Listen closely enough as you walk through one fabled Italian forest, and you might just imagine you're hearing music. Seth Doane has sent us a Postcard from the Dolomites:
The stunning beauty of the Dolomites is apparent to anyone who visits Italy's Alps. But Fabio Ognibene sees much more in this forest: He selects wood that's just right for making musical instruments.
Pointing to one tree he notes, "This, for me, is for the piano soundboards."
Doane asked, "When you look around a forest like this you can say, 'That's a violin, that's a cello, this is a piano soundboard'?"
"Yes," he replied.
For example, one tree -- its trunk long and straight, with few branches or knots -- is perfect for the violin.
Ognibene's colleague and sister-in-law Piera Ciresa says instrument makers have been harvesting from the Fiemme Valley for almost six centuries.
She explained: "The wood of the Fiemme spruce is very, very light and elastic. This makes it sound better."
The alpine spruce grows evenly at this elevation. It's chopped down in the fall during a waning moon, when there is the least amount of sap in the tree.
"The trees must be not too big, and not too small," Ciresa said. "You must have a piece of wood perfect … without defects."
The wood is cut into wedges and aged for at least six years, like a fine wine. There's enough aging in Ciresa's workshop to make violin tops for 1,000 orchestras.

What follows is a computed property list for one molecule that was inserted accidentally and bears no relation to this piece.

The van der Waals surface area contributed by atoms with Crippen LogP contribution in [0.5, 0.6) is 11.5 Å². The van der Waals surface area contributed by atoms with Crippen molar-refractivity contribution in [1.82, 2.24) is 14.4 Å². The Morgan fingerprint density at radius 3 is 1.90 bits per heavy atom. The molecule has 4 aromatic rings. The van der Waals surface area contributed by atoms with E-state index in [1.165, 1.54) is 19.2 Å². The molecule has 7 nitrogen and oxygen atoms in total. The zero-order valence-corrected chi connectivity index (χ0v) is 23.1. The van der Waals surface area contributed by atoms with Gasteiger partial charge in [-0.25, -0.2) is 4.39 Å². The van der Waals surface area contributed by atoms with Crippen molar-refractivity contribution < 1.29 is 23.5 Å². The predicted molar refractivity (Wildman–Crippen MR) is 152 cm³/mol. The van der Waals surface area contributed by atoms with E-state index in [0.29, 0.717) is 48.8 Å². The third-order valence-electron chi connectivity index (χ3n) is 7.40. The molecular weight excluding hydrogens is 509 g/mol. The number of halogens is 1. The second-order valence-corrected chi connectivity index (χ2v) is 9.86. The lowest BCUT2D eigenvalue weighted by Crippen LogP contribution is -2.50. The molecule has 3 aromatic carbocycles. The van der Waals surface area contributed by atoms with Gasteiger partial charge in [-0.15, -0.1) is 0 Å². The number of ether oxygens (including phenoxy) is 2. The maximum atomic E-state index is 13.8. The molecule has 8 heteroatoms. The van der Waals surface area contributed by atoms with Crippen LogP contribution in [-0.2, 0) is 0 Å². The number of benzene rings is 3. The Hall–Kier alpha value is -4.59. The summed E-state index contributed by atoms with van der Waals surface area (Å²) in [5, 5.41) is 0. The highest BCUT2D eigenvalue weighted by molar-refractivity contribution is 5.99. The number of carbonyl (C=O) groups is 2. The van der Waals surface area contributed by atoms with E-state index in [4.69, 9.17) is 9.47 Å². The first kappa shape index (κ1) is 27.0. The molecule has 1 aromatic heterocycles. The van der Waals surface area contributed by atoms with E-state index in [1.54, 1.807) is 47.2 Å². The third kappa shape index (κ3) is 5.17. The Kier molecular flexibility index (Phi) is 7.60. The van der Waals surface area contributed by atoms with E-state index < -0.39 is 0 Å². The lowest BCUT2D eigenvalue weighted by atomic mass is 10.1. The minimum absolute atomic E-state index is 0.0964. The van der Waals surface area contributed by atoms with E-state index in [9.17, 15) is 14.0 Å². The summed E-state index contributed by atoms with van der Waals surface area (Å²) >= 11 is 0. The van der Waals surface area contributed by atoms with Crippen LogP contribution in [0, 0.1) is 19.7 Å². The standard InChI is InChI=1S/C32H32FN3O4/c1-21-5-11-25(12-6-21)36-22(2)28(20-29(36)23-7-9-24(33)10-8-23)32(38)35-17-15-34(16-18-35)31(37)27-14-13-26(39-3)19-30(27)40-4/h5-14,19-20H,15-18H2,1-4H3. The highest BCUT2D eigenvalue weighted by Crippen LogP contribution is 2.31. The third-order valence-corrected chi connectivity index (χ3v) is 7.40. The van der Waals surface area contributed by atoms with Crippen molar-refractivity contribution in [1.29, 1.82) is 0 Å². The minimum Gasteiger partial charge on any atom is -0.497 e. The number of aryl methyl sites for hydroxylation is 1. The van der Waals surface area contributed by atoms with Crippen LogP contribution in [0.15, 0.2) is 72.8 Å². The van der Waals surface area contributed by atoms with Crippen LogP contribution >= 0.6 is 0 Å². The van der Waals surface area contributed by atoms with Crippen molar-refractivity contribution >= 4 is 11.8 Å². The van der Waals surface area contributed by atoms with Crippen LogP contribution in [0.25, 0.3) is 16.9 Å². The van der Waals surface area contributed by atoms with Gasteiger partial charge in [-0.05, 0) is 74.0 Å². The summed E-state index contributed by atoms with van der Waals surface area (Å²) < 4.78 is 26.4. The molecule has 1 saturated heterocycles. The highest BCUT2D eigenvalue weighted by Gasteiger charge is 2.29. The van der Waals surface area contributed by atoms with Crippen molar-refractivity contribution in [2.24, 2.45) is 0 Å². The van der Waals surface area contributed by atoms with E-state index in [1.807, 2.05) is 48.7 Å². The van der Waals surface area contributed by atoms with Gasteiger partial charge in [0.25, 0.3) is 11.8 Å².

That's where Bernard Neumann comes in.
"The minerals that the trees have access to is very good for making a wood that is strong and at the same time light," he told Doane.
Neumann and his business partner, American Bruce Carlson, opened up shop together three decades ago in the northern Italian town of Cremona, where the violin was born, perfected, and where music seeps from its nearly 150 violin shops.
Famed luthier Antonius Stradivarius worked here, and is remembered in this city which is now a UNESCO World Heritage site for violin making.
Neumann carries on the tradition using many of the same tools, and that all-important spruce for the face of the instrument. The base is made from maple.
"The wood that I choose has to have the physical qualities, but it also has to have a kind of energy,' said Neumann. "And already it has a voice."
"You don't think of wood as having energy or a voice," said Doane.
"Yeah, but that's the whole thing -- the body of the instrument is an amplifier, basically, a natural amplifier."
As violinist Alessandra Cuffaro demonstrated …
Neumann explained to a group of students visiting from Maryland: "It's special wood that vibrates, that resonates," he said, tapping on samples.
And which, for centuries, has led some of the world's greatest violin makers into these singing woods.
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